￼My great-grandparents Harry and Tillie Kubrin came from a town called Volpa, which in their day was part of the Russian Empire. Nowadays it is called Voupa, or Woupa, and it is part of Belarus. How you identify this place depends on where you locate it in the long view. Over the centuries, Volpa has belonged to Lithuania, Poland, and Russia, in addition to Belarus, and it has been known by its Russian, Yiddish, Polish, and Belarusian names, which are rendered in English as Volpa, Volp, Wołpa, Voŭpa, and Wolpa. The purser who boarded my great-grandparents on the S.S. Finland entered this name on the manifest as Wolpy. This swirl of place names hints at the area’s history of conquest, and it makes for confusing research. If you like certainty and order, genealogy might not be for you.
I never knew my great-grandmother was originally called Taube. I always thought her name was Tillie, the name she used most of her life, the name by which she is remembered today. But apparently I was wrong. I stand corrected now thanks to the record of her arrival at Ellis Island, which I located through the Statue of Liberty – Ellis Island Foundation. Taube, or Tillie, arrived on June 24, 1905, sailing on the S.S. Finland out of Antwerp, like her husband Chaim Kurdabrin before her. That’s Taube on line 22 in the image above. Her son Schmuel (later Sam) is on line 23. He became my grandfather. Continue reading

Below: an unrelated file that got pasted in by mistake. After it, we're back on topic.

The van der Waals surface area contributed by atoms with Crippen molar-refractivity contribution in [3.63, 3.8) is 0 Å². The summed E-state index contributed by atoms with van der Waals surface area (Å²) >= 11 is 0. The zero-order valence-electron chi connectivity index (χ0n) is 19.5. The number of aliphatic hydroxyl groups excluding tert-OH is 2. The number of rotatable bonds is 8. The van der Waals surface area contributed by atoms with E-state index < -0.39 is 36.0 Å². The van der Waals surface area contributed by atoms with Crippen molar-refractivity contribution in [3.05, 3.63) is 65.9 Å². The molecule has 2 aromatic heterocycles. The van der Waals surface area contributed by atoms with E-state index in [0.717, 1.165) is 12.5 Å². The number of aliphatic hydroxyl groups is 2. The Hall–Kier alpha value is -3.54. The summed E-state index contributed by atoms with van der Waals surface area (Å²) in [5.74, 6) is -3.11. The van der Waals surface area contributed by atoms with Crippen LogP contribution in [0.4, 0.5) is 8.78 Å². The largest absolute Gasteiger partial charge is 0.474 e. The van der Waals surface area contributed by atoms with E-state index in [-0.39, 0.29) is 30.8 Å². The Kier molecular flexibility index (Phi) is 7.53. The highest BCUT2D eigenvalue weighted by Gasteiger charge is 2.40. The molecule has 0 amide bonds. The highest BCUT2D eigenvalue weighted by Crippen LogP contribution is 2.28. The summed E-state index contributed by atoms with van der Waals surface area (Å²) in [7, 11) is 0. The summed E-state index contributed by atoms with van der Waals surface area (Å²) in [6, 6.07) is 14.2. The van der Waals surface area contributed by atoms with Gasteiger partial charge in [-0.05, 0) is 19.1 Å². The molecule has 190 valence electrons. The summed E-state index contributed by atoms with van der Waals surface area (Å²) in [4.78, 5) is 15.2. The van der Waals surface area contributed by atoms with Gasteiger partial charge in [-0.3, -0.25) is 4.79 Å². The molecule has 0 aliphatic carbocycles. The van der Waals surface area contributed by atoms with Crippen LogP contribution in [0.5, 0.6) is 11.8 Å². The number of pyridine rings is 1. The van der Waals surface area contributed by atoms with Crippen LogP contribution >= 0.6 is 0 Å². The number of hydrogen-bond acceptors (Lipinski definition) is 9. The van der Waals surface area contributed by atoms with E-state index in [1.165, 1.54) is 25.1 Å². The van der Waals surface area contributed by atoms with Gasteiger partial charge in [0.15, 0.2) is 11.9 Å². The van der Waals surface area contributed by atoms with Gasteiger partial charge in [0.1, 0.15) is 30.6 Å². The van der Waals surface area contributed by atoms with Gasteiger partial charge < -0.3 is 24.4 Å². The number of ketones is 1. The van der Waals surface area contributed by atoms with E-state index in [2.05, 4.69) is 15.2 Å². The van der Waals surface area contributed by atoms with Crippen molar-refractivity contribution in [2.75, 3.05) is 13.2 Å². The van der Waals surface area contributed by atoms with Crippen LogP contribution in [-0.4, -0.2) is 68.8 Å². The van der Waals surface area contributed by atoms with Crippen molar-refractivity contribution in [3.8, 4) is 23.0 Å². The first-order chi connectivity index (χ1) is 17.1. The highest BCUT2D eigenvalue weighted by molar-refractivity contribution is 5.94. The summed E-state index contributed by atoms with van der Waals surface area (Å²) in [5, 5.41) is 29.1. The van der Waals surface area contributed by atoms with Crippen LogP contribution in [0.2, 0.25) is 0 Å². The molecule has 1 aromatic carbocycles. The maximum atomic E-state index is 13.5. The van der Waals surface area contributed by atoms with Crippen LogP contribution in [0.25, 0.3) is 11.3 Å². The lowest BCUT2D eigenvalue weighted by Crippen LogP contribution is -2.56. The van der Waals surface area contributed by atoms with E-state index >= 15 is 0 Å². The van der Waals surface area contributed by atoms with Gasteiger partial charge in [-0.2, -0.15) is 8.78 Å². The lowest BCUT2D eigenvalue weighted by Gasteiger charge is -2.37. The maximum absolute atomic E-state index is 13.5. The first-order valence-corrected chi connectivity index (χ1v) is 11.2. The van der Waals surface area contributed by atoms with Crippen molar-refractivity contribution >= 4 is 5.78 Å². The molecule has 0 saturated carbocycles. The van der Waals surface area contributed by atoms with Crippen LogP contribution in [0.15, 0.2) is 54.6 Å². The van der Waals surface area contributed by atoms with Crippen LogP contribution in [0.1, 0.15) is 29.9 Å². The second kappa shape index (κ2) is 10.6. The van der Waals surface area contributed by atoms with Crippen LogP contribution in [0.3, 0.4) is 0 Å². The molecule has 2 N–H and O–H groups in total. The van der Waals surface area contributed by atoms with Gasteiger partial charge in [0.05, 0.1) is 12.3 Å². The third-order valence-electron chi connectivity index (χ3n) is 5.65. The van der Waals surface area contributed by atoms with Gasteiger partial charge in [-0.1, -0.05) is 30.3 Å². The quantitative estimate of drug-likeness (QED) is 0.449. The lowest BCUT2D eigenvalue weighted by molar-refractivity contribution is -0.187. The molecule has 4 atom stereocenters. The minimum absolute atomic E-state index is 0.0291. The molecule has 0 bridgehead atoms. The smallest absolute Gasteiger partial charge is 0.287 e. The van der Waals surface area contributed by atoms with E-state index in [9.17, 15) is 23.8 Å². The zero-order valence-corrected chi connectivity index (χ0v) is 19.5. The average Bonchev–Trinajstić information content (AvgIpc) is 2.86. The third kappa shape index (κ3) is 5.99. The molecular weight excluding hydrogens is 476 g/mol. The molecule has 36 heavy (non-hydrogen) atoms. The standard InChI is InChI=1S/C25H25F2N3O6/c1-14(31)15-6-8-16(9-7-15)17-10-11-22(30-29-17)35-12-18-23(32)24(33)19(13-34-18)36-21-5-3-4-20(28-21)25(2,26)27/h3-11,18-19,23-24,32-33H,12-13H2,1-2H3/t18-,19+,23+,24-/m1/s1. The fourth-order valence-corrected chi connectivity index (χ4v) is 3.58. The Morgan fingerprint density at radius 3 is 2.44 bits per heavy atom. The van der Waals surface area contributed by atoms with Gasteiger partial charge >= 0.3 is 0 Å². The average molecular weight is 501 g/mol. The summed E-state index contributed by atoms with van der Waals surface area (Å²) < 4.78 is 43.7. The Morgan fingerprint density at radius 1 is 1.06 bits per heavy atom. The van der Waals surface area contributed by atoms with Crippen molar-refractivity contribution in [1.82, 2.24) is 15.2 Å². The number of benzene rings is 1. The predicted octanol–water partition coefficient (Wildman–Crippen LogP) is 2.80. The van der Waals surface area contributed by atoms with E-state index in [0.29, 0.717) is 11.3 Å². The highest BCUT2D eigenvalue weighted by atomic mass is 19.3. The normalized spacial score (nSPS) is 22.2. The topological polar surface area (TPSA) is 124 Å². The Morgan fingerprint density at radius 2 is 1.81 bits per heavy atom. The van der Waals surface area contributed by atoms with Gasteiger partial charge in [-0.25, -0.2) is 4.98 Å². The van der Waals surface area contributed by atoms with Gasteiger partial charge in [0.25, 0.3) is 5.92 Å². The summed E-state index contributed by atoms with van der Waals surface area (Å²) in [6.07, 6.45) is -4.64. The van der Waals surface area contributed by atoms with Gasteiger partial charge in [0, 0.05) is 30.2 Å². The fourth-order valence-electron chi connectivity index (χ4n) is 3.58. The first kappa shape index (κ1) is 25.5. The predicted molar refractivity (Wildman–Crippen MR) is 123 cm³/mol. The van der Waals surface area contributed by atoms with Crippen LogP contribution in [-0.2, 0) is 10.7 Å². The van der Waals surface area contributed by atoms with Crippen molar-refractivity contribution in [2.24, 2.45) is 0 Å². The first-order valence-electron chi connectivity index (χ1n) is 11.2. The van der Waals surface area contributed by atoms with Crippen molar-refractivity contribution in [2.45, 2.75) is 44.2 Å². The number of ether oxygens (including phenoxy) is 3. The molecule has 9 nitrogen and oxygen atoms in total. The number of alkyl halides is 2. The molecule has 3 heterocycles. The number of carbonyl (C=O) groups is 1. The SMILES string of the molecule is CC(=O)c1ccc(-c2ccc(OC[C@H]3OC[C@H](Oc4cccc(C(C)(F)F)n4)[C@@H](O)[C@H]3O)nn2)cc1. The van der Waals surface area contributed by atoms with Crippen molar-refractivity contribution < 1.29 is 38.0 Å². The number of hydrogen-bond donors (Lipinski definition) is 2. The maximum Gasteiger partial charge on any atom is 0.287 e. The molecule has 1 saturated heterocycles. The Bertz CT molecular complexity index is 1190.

My great-grandfather Chaim Kurdabrin landed at Ellis Island on June 6, 1903, arriving on the S.S. Finland out of Antwerp. I make this statement with reasonable certainty, having located his arrival in records posted online by the Statue of Liberty – Ellis Island Foundation, which also sold me a facsimile of the ship’s manifest. That’s him on the seventh line in the image at the top of this post. Continue reading
I was down in Los Angeles a couple of weeks ago for another round of spelunking in the family archives. My explorations were extremely successful. I found scads of old letters, notebooks, calendars, and greeting cards. My grandmother was a terrific archivist, and my mother has preserved everything. Continue reading
We gathered in a government office building on a Thursday afternoon, some 120 of us, from 30 different countries. It was as diverse a crowd as you will see anywhere—young and old, male and female, of every class and ethnicity. Some wore business suits, other hockey shirts and jeans. Looking on, you might have thought we had nothing in common, but we were in fact all in agreement on one point. We had all chosen to become Canadian citizens. Continue reading